In my above comment I was thinking more of an employee who you know to be experiencing suicidal thoughts and think may be in danger of taking their life at some point, but not an employee who is attempting/threatening suicide in the present moment.

        It’s a tricky though. For example, what do you do if they have no close family or friends to contact?

        It’s not a situation I’ve ever come across, I was just thinking about Alison’s comment of whether or not there is ever a time it’s appropriate to contact a family member about an employees health. Short of someone being injured/taken ill at work this was the only thing that came to mind.

        1. Pussyfooter*

          Sorry, no sleep=forgot about my own question up-thread:

          Thanks for offering up ideas to address a suicidal-ideation-with-no-attempt kind of situation. I did not know that some police forces do “wellness checks”–good to know. (Though I would ask 911 before assuming that in Arizona.)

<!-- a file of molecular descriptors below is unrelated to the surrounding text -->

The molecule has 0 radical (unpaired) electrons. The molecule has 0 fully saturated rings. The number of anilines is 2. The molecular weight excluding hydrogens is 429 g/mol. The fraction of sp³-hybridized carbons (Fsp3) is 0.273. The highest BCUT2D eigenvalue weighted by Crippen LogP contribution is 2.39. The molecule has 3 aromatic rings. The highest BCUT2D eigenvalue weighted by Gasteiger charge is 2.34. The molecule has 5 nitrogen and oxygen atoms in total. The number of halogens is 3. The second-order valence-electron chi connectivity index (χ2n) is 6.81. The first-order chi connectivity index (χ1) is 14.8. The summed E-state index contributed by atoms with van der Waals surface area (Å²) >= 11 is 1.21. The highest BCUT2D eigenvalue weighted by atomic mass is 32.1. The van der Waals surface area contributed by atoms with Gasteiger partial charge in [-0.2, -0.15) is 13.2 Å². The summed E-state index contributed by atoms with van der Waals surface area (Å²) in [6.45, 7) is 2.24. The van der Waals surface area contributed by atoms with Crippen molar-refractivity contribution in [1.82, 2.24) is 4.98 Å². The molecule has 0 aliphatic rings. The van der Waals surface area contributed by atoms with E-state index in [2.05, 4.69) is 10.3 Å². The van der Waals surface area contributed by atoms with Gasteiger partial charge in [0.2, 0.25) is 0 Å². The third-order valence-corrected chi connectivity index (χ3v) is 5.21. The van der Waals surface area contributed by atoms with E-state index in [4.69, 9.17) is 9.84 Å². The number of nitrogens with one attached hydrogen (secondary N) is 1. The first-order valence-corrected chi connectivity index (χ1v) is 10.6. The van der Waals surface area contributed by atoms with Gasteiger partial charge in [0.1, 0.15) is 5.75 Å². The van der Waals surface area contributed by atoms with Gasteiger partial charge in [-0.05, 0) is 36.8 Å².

And I really like HR’s suggestion somewhere else in this post: send on medical leave and they can’t return without a doctor’s note (usually better for other mental health probs than suicide, but could work in some cases).

          I guess since the one person I’ve tried to help about this was quite demanding–may even have been faking it–and I now think had a pretty hard-core case of Personality Disorder, I’ve been thinking all the help I found was inadequate…..but most suicidal people don’t have her particular problem (*she* was the least cooperative player in that situation).